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Over 600 export cargoes awaiting access to ports

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[FILES] Trucks parked on the road side waiting to get access into Tincan port in Apapa, Lagos, on January 11, 2021. – At the beginning of 2020, just before the coronavirus crisis, 99% of exports and more than 89% of imports passed through the seas, almost exclusively via Lagos.<br />After oil, the port of Lagos, which stretches from Apapa to Tin Can island, is the second largest source of income for the African giant.<br />Yet Nigeria loses about $55 million a day due to congestion in its ports, according to the specialist research firm Dynanmar, and has been overtaken by Togo, a country with a population of 8 million, as the leading container port in West Africa. (Photo by Benson Ibeabuchi / AFP)

Stakeholders seek resolution to barred cargoes from Lagos port

The Nigerian Ports Authority (NPA) yesterday attributed its decision to temporarily suspend all export receipts at the Lagos Ports Complex and the Tin Can Island Port till April 5, 2021, to the need to clear the congestion resulting from over 800 export cargoes lying at the port corridors.

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According to the NPA, it has become expedient to address the backlog before adding new trucks to end congestion on port access roads and improve service delivery through its electronic call-up system.

It noted that as of yesterday, NPA could not add more cargoes while the ones that had already been ticketed were yet to access the ports, thus undermining the call-up system.

With the decision impacting export business and potential revenue to the country, the Nigerian Export Promotion Council (NEPC) urged stakeholders to explore solutions that would reduce the challenges faced by exporters in moving their goods/cargoes from the hinterland to ports.

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The Director/CEO of the Nigerian Export Promotion Council (NEPC), Olusegun Awolowo, at a stakeholders’ interactive session to fast-track export cargo containers access into Lagos ports held yesterday, expressed concerns about the gridlock at the ports due to cargo congestion, describing it as a recurring challenge.

“On the heels of this, are constant complaints from exporters on losses incurred due to over-delay of consignments, which at times rendered the products concerned as unwholesome and subsequently leading to product rejects. This has made export from Nigeria uncompetitive in comparison to exports from other countries”, he said.

He added that the NEPC is collaborating with other stakeholders on the concept of domestic export warehouse and export aggregation centres to serve as a one-stop facility/terminal for receipt of products, packaging/labelling, pre-shipment inspection, and fumigation of goods ultimate transportation of consignments to the ports.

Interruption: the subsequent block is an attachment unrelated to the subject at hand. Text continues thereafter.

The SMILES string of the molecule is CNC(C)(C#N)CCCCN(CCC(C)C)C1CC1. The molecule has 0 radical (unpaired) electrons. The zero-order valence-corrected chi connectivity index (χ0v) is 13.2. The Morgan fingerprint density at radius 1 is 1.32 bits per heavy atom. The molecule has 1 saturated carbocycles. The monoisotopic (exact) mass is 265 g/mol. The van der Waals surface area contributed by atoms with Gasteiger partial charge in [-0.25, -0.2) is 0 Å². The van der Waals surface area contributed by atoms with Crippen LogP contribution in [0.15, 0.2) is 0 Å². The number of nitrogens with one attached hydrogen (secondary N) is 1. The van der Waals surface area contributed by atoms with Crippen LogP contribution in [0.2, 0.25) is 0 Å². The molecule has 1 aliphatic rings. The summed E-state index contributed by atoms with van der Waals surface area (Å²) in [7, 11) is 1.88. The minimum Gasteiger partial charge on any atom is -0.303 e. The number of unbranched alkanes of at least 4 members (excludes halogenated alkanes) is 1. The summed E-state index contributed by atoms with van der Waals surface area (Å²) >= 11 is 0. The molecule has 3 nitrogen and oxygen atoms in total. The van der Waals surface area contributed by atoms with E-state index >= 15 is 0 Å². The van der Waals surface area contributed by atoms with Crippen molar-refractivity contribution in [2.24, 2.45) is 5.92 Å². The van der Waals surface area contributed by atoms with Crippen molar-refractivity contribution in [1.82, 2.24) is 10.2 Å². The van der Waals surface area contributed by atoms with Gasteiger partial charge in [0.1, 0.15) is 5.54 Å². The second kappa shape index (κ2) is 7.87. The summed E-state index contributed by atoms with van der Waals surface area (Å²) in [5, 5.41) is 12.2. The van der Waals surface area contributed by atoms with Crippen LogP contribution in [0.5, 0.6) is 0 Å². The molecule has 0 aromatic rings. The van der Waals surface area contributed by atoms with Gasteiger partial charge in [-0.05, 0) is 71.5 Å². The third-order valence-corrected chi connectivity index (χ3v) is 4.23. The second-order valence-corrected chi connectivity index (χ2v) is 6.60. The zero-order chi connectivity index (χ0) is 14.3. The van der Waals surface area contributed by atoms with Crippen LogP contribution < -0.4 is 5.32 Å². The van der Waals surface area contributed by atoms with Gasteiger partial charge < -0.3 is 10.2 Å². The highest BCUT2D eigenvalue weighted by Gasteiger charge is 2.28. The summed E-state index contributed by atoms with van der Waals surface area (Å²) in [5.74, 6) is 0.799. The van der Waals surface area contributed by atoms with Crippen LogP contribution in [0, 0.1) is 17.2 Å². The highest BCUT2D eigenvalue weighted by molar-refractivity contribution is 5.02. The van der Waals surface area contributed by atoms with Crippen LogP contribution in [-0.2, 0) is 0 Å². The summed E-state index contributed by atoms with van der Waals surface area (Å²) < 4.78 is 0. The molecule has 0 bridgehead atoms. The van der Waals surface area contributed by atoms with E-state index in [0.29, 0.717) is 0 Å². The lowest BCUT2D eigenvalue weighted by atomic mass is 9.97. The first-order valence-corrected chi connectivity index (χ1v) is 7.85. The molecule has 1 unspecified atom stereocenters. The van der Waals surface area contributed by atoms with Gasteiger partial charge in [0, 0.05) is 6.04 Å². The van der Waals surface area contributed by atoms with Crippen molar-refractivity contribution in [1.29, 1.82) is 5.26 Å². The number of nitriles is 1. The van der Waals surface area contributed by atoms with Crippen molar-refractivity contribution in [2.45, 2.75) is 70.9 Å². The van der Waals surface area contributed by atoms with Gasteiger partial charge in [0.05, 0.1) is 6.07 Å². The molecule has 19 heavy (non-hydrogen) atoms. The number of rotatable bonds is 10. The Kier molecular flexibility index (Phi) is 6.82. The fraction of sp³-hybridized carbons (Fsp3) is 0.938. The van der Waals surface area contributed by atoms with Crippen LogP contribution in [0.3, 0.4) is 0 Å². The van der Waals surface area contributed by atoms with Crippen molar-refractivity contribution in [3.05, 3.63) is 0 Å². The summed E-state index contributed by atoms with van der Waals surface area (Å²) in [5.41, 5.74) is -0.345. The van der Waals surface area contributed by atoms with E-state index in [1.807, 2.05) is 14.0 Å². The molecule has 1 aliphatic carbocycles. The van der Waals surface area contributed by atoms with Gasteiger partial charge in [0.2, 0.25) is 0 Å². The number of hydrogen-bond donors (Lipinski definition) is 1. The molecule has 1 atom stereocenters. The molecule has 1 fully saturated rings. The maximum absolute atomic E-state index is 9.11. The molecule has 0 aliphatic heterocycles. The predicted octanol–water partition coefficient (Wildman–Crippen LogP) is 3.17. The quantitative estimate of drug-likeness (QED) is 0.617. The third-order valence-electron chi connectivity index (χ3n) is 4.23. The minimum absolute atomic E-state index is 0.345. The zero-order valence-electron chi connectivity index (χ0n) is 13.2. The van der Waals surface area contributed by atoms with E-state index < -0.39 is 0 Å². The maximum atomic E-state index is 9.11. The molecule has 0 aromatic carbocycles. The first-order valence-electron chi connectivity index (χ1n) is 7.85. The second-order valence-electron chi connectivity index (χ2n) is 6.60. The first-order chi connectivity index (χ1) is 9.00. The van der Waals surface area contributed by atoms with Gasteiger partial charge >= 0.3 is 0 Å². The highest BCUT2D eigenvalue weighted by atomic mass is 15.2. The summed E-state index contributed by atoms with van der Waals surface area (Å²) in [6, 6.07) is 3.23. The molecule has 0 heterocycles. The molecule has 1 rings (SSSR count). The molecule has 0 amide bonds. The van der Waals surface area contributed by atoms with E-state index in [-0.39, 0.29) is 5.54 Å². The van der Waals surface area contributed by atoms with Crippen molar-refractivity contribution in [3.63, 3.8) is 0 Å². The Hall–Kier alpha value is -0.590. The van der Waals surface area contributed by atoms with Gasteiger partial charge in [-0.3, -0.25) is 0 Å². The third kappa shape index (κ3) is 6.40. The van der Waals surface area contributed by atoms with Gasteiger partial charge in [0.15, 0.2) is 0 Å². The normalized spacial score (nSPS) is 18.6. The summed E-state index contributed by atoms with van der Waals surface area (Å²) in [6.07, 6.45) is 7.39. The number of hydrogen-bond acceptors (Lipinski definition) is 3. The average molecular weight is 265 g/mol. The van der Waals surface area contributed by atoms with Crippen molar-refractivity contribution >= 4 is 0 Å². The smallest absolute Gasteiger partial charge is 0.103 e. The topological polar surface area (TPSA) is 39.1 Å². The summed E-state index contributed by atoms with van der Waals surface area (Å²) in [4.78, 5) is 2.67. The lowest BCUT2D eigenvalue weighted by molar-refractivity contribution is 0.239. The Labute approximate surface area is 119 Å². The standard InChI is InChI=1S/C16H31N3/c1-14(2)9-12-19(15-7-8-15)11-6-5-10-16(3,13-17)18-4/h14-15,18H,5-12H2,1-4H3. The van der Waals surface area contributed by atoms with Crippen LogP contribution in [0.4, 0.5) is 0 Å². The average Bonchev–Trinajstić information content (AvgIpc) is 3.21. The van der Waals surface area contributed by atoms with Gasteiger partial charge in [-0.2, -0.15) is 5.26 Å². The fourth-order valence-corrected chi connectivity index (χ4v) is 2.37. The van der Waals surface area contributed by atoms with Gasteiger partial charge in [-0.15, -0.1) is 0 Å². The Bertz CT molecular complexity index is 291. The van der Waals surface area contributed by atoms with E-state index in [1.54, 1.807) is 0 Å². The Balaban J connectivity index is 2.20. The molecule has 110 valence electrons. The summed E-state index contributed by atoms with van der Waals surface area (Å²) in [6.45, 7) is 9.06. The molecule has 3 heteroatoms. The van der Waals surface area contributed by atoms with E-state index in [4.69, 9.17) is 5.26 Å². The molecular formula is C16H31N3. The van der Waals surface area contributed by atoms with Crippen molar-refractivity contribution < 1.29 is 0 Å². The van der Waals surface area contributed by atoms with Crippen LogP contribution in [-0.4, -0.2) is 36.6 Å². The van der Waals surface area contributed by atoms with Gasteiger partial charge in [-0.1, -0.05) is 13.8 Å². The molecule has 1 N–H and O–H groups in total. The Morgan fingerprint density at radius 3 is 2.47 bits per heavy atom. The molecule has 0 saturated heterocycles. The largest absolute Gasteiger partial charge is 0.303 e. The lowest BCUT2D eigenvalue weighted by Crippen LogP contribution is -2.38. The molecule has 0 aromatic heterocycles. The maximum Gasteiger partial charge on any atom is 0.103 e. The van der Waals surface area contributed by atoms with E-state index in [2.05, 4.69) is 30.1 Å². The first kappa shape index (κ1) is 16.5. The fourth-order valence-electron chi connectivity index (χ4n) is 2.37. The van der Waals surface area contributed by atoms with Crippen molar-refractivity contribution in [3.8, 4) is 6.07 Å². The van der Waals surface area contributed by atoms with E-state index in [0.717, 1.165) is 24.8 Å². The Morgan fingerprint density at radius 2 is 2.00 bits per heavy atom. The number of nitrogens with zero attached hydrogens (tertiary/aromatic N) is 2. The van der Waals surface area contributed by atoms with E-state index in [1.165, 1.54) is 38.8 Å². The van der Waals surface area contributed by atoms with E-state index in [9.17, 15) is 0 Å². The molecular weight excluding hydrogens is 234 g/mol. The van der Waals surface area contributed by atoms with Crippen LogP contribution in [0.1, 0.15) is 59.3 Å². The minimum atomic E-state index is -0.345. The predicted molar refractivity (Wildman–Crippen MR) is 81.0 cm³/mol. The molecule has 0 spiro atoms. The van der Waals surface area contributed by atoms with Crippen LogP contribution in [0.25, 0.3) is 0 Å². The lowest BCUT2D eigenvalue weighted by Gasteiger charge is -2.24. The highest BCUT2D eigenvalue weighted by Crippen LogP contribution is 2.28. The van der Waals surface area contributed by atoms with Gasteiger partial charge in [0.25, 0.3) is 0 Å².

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According to him, the Federal Government has been making frantic efforts on approaches to ensure that export business is seamless and devoid of encumbrances that can make export business in Nigeria a nightmare.

Managing Director of NPA, Hadiza Bala Usman urged operators to utilise other ports for exports, adding that cargoes should be linked to ports of a destination rather than congesting a particular port.

“There has been a challenge and congestion at the port area. We are trying to categorise cargoes. As of Sunday, we had 823 trucks of export cargoes that have been ticketed, have their e-call up, and waiting to enter the ports. Some of them were already at Lilypond and a significant portion on the road. We advise that cargoes should be kept at the premises of their owners and should be well preserved. Even if we allow you with tickets, you will be on the roads and not allowed access to the ports. Would you rather be on the road without control of your cargoes?

“We need to be pragmatic in our decisions. That was what informed our decision to suspend export receipts at both ports and all satellite truck parks, since Monday. The data around e-call up has helped to demystify the process. The processes for certification are also cumbersome and create bottlenecks for exports. This is why the exporter needs to know the processes.

“NIWA is also exploring ways to ensure that some cargoes are moved via barges on inland waters. Inland waters should be explored and made commercially viable for everyone to use. We need to discourage the use of roads as the only option for the movement of goods into the ports”, she added.

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